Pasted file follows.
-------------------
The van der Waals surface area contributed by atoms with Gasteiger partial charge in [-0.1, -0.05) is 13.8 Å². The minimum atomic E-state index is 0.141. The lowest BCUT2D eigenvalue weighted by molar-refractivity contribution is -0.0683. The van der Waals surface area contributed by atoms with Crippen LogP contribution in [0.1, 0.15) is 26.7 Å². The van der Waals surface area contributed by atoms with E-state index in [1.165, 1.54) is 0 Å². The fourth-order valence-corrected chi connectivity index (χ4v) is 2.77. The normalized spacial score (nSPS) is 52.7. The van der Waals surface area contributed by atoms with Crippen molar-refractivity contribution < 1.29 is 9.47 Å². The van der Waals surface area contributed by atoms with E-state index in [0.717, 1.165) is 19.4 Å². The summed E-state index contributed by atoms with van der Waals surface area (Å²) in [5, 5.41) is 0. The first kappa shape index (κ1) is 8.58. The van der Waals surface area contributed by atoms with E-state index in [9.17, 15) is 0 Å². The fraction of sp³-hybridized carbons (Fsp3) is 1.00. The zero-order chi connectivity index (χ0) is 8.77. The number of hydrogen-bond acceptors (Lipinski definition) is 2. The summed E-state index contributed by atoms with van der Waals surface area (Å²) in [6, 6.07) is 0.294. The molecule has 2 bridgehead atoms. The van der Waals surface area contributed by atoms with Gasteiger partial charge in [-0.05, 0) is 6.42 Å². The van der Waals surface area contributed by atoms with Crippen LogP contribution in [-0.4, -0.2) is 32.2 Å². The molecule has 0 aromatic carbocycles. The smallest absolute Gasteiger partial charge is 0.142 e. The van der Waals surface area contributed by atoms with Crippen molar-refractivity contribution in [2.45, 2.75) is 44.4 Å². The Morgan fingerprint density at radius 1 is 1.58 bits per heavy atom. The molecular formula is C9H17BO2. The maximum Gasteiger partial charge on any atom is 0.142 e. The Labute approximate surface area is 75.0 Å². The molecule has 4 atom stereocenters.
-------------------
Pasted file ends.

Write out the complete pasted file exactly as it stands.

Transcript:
The van der Waals surface area contributed by atoms with Gasteiger partial charge in [-0.1, -0.05) is 13.8 Å². The minimum atomic E-state index is 0.141. The lowest BCUT2D eigenvalue weighted by molar-refractivity contribution is -0.0683. The van der Waals surface area contributed by atoms with Crippen LogP contribution in [0.1, 0.15) is 26.7 Å². The van der Waals surface area contributed by atoms with E-state index in [1.165, 1.54) is 0 Å². The fourth-order valence-corrected chi connectivity index (χ4v) is 2.77. The normalized spacial score (nSPS) is 52.7. The van der Waals surface area contributed by atoms with Crippen molar-refractivity contribution < 1.29 is 9.47 Å². The van der Waals surface area contributed by atoms with E-state index in [0.717, 1.165) is 19.4 Å². The summed E-state index contributed by atoms with van der Waals surface area (Å²) in [5, 5.41) is 0. The first kappa shape index (κ1) is 8.58. The van der Waals surface area contributed by atoms with E-state index in [9.17, 15) is 0 Å². The fraction of sp³-hybridized carbons (Fsp3) is 1.00. The zero-order chi connectivity index (χ0) is 8.77. The number of hydrogen-bond acceptors (Lipinski definition) is 2. The summed E-state index contributed by atoms with van der Waals surface area (Å²) in [6, 6.07) is 0.294. The molecule has 2 bridgehead atoms. The van der Waals surface area contributed by atoms with Gasteiger partial charge in [-0.05, 0) is 6.42 Å². The van der Waals surface area contributed by atoms with Crippen LogP contribution in [-0.4, -0.2) is 32.2 Å². The molecule has 0 aromatic carbocycles. The smallest absolute Gasteiger partial charge is 0.142 e. The van der Waals surface area contributed by atoms with Crippen molar-refractivity contribution in [2.45, 2.75) is 44.4 Å². The Morgan fingerprint density at radius 1 is 1.58 bits per heavy atom. The molecular formula is C9H17BO2. The maximum Gasteiger partial charge on any atom is 0.142 e. The Labute approximate surface area is 75.0 Å². The molecule has 4 atom stereocenters.